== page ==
' ' Cinema Romantico: Countdown to the Oscars: Best Song Reimagined

Wednesday, February 28, 2018

Countdown to the Oscars: Best Song Reimagined

Today Cinema Romantico reimagines the slowly-becoming-irrelevant Oscar category of Best Song as if it was one combined category and the songs did not have to be “original” or fit some other antiquated piece of Academy criteria and I and I alone was judge and jury in regards to the five nominees. (Note: “Fortunate Son” by CCR in “Logan Lucky” should be on this list but is not only because I already wrote about it for my year-end Random Awards, as well as in my actual review of said film, citing it as the best use of a pop song in a 2017 movie, which it absolutely was. But since this category is fake, I wanted the chance to spotlight another pop song in “Logan Lucky”.)

Lovely Day by The Soul Rebels in Girls Trip. Heralding the principal quartet’s arrival in New Orleans for its eponymous Girls Trip, this cover of Bill Withers’s 1977 tune functions like a B12 shot of pure, soul feeling, the consummate sonic kickoff.

Crash Into Me by Dave Matthews Band in Lady Bird. Back in 1996, at the height of Dave Matthews Band, I remember the Parade Magazine in my family’s Sunday Des Moines Register having a survey about which of four (or maybe five) bands were most likely to someday be in the Rock n Roll Hall of Fame. Two of the bands? Hootie and the Blowfish and Dave Matthews Band. That is to say, Dave Matthews was a prisoner of his time, and so was his big song of that year, “Crash Into Me.” By 2002, “Crash Into Me” and that band had become, in certain circles, a pretty big punchline, which Greta Gerwig plays to the hilt by sort of turning the song into her main character’s inadvertent anthem. When her date to the prom she doesn’t even really like (and who doesn’t even really like her) wants to ditch the big event, it is “Crash Into Me” mystically appearing on the radio that inspires her to ditch her date instead and squire her best friend to prom, wonderfully evoking that “Almost Famous” Lester Bangs line: “The only true currency in this bankrupt world is what you share with someone else when you’re uncool.” Dave Matthews never sounded so true.

Love My Way by The Psychedelic Furs in Call Me by Your Name. If the previous song evoked a line from “Almost Famous” then this song’s specific cinematic usage evoked Rufus Wainwright’s famous line about the truest pop diva: “Self-knowledge is a truly beautiful thing and Kylie (Minogue) knows herself inside out. She is what she is and there is no attempt to make quasi-intellectual statements to substantiate it. She is the gay shorthand for joy.” Indeed, whatever his character may struggle with elsewhere, Armie Hammer dancing to this 1982 new wave single in “Call Me by Your Name” becomes its own gay shorthand for joy.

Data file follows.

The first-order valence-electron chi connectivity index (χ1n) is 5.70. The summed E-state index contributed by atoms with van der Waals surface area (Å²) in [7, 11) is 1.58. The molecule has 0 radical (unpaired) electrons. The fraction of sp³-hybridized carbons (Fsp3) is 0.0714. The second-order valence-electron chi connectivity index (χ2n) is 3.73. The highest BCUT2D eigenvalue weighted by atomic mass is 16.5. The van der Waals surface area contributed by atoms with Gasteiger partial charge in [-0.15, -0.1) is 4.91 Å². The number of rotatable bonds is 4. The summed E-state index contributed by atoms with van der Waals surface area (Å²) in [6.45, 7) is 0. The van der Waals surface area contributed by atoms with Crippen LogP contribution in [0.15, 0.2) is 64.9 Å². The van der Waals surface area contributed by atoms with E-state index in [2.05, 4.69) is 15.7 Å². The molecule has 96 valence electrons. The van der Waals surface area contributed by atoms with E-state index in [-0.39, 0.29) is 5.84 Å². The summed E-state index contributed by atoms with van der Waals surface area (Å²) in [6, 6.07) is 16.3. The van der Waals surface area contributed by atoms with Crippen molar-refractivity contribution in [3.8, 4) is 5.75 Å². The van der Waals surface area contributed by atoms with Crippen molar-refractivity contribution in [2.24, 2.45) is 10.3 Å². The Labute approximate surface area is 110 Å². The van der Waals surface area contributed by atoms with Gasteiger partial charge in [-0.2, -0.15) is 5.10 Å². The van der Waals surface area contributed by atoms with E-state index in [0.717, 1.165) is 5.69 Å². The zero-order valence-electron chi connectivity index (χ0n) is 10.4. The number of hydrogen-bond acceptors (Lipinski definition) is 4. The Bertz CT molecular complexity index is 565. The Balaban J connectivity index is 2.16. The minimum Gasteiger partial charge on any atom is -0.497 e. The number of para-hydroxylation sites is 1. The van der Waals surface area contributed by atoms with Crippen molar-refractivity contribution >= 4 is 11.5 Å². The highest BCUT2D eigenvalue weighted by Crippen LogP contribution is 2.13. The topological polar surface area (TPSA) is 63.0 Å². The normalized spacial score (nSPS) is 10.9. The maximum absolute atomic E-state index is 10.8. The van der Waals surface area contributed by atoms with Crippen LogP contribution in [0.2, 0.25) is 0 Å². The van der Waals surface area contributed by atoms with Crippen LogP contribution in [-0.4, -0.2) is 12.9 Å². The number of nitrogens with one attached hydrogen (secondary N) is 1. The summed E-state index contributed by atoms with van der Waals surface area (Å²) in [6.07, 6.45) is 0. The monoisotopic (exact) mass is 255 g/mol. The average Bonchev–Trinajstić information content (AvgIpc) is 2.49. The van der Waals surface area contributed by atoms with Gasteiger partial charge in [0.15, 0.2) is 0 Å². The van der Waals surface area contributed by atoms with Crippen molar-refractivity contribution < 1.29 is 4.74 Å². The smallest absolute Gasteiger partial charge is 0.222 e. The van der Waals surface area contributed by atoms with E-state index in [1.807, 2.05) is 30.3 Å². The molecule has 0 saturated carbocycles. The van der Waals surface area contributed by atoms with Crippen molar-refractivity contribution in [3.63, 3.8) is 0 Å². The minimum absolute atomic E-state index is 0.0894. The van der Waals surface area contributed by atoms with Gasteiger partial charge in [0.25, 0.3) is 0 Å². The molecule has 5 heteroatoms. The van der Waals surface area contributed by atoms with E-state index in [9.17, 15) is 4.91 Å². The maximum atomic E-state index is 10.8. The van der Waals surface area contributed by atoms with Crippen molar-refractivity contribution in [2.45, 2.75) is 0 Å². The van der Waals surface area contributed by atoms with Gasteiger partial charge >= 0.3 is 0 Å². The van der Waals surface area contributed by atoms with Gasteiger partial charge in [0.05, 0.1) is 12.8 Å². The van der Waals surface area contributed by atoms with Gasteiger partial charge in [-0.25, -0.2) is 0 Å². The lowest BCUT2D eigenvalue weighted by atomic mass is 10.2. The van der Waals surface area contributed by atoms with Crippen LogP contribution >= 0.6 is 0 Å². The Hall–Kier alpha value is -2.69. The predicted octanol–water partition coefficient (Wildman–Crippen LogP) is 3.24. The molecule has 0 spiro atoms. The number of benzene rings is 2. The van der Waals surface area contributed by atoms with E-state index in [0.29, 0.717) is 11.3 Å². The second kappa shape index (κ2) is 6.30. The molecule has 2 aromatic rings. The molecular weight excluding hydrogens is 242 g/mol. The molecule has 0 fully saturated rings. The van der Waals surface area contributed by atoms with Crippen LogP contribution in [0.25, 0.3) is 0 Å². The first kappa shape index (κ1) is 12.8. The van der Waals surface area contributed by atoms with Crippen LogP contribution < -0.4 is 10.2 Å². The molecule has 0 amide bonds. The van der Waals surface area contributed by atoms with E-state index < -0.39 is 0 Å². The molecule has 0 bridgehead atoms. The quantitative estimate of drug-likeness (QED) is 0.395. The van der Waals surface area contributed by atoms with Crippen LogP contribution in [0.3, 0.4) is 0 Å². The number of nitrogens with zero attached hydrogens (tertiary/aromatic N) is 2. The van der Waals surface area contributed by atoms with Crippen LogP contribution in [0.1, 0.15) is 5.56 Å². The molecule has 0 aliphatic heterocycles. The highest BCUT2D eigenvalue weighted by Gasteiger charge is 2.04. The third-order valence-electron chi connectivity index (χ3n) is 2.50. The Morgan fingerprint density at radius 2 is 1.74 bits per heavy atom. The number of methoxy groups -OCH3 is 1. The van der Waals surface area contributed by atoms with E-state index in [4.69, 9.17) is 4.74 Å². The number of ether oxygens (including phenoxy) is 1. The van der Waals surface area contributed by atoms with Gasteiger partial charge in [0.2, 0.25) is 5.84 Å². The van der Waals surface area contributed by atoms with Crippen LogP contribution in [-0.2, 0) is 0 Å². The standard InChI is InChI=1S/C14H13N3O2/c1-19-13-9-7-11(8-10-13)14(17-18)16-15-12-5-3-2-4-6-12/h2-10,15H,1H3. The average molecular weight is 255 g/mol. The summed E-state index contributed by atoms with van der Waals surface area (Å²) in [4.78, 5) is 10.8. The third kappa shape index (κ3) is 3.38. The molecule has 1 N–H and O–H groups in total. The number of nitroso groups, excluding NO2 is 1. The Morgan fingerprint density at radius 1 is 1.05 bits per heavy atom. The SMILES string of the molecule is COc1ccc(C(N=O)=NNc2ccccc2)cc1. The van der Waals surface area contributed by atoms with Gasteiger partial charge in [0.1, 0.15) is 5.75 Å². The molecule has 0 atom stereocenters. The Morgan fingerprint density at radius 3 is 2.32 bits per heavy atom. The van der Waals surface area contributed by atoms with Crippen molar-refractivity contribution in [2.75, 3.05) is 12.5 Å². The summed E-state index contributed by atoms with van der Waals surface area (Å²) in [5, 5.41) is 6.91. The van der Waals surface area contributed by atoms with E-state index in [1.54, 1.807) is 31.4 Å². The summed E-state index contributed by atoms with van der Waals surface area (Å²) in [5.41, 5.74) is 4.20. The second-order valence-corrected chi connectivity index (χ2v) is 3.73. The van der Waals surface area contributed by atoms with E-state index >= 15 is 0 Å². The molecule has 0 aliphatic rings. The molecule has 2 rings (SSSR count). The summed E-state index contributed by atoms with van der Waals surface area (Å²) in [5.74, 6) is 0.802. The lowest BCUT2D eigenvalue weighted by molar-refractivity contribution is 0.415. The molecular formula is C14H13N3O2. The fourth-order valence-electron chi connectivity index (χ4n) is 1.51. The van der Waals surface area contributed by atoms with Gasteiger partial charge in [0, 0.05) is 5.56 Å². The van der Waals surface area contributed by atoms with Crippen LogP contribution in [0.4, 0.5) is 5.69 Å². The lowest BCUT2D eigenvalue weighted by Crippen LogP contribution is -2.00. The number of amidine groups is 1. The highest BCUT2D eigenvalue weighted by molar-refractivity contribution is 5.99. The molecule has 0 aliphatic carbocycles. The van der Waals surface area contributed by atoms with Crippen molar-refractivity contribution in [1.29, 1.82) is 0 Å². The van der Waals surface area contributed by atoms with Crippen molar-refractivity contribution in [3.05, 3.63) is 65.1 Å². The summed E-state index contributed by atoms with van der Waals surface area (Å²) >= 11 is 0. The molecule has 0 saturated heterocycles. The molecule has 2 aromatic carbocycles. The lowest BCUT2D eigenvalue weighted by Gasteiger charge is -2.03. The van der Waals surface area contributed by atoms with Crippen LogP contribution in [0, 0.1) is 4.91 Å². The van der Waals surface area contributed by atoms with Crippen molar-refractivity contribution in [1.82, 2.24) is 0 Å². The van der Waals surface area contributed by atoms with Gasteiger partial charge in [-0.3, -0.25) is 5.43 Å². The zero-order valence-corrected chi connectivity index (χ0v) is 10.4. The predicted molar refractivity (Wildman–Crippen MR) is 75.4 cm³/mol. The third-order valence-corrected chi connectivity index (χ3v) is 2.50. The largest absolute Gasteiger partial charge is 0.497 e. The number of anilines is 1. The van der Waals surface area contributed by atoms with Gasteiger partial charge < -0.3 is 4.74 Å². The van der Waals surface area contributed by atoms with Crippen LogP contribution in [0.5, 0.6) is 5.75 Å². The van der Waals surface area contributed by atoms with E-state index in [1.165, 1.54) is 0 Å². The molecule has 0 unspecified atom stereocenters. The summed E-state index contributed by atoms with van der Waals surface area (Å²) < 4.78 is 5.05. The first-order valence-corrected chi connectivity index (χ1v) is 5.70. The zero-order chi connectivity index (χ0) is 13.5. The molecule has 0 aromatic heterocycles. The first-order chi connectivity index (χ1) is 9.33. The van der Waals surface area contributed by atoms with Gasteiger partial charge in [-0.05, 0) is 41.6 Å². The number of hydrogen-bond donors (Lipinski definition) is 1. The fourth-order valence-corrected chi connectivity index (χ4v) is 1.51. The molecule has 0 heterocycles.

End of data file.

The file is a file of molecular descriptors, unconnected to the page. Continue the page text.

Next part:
Runaway by Del Shannon in Song to Song. The highlight of the brief montage summarizing the fly by night relationship of Ryan Gosling and Lykke Li’s characters occurs at Austin’s Long Center, beneath the night sky, allowing the bright colors of its city terrace ring beam to glow that much brighter, like the illuminated sidewalk of Michael Jackson’s “Billie Jean” video, who, frankly, Li sort of resembles in her leather jacket and penny loafers. As a mere image, it is enough to make your spirit levitate, but the accompanying song takes it to the next level. Like a lot of those pop songs of the classic era, Shannon’s “Runaway” has a melodic joy that belies its lyrical edge, were a melancholy man walks alone in the rain trying to figure out where his relationship went wrong. He never figures it out, probably because he is far from introspective, and by utilizing the song here, Terrence Malick turns the scene into a wicked joke, alluding to Gosling’s character’s fate before he even meets it, an idiot who is going to run Lykke Li off and then walk in the rain wondering why she left him when, dude, we can tell you for sure.

Take Me Home Country Roads by John Denver in Logan Lucky. I often suspect Steven Soderbergh makes bets with himself to see if he can pull off particular movies, or moments within movies, like how Brian DePalma made a bet that his AD could not make an airplane landing shot feel fresh in The Bonfire of the Vanities. And so I wonder if Soderbergh bet himself that he could take John Denver’s overworked state anthem of West Virgina and still wring something true. Well, he won the bet. Boy, did he. He won it by perhaps winning another bet with himself in cleverly transforming the Oft-Absent Dad Showing Up Just In Time For His Daughter’s Big Moment into his alibi for the heist even as he simultaneously found something true in the Big Event, as the Daughter ditches her planned performance of Rihanna’s “Umbrella” for her Dad’s favorite tune instead, “Take Me Home Country Roads”. In doing so, she honors where she comes from and who she is, as Soderbergh transforms the Oft-Absent Dad Showing Up Just In Time For His Daughter’s Big Moment into a moment more evocative of coal country than 25,000 newspaper profiles combined.


Alex Withrow said...

I've always thought it'd be cool to have this Oscar category as well. Best Original Song and Best Use of a Song...? These are great picks. Runaway in particular was used so well in Song to Song.

Jessica said...

I really love that second “Love My Way” scene, too, in Bergamo.